The United States Foreign Minister to Great Britain, Charles Francis Adams, sends an angry letter to the British government warning that war between the two nations could erupt if it allows a pair of powerful ironclad ships, designed to help the Confederates break the Union naval blockade, to set sail.
In the early stages of the war, the British toyed with the idea of recognizing the Confederacy. But Southern hopes of such support were dashed by the end of 1862, when President Abraham Lincoln’s Emancipation Proclamation converted the war from one of reunification to a war to abolish slavery. British politicians would be hard pressed to explain to the British people why they were forming an alliance with a slave-holding nation.
But in 1863 another thorn appeared in the side of Anglo-American relations. Throughout the war, Confederate agents in England acquired ships from British shipyards that were later used in the Confederate navy. This seemed to be in violation of Britain’s own Neutrality Act of 1819, which forbade the building, equipping, or arming of warships to be used against any nation with which the British were at peace. During the American Civil War, the British argued that selling ships to the Confederates was not a violation of the law so long as they were not armed. So the Confederacy simply purchased the ships and then took them to another port before adding the armament.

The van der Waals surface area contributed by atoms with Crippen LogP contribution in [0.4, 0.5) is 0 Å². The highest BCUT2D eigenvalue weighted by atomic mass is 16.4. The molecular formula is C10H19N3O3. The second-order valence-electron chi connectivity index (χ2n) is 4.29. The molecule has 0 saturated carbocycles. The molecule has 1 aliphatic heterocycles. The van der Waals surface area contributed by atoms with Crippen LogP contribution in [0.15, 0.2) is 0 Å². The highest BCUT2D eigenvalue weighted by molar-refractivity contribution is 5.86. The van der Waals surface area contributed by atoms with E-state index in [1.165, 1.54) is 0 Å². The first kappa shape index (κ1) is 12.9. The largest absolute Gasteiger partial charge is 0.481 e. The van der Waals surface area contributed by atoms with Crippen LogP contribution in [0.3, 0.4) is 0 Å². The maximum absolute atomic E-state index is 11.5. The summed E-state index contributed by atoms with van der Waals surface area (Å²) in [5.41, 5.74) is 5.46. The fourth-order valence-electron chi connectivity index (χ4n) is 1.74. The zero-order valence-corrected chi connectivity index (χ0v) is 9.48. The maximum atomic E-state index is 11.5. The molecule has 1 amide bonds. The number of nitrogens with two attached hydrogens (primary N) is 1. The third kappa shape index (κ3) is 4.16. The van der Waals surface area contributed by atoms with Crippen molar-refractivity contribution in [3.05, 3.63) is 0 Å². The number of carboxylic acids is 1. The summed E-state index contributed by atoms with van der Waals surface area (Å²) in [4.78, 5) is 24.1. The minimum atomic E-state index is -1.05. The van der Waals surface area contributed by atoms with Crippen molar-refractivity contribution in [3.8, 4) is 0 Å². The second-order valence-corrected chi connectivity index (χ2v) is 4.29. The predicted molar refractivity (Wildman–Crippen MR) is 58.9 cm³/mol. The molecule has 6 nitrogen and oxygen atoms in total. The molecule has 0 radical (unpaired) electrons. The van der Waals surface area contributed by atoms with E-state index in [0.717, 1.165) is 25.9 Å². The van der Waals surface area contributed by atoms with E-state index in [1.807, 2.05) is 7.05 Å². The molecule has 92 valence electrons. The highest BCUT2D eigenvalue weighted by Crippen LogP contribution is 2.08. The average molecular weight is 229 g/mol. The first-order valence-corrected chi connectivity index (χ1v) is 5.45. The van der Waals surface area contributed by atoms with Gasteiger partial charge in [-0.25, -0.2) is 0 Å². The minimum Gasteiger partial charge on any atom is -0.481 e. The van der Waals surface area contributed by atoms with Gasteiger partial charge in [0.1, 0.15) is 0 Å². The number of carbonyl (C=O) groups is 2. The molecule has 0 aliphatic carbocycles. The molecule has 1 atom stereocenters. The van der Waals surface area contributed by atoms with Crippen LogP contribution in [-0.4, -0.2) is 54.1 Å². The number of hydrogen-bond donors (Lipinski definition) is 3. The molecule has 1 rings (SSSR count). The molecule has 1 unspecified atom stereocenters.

Confederate agent James Bulloch contracted the Laird Shipbuilding Company to construct two ironclads with large iron spikes attached to their prows in order to ram wooden Union blockade ships. In the summer of 1863, Union spies delivered the details of their construction to Adams, who then sent a series of angry and threatening letters warning the British of the consequences of allowing the ships to sail. On September 5, Adams concluded a letter to British Foreign Secretary Lord Russell with the words: “It would be superfluous of me to point out to your Lordship that this is war.”
Adams became a hero in the United States, but the British government had already made the decision to hold the ships in England. A major foreign crisis was averted, and any glimmer of Confederate hope for British recognition vanished.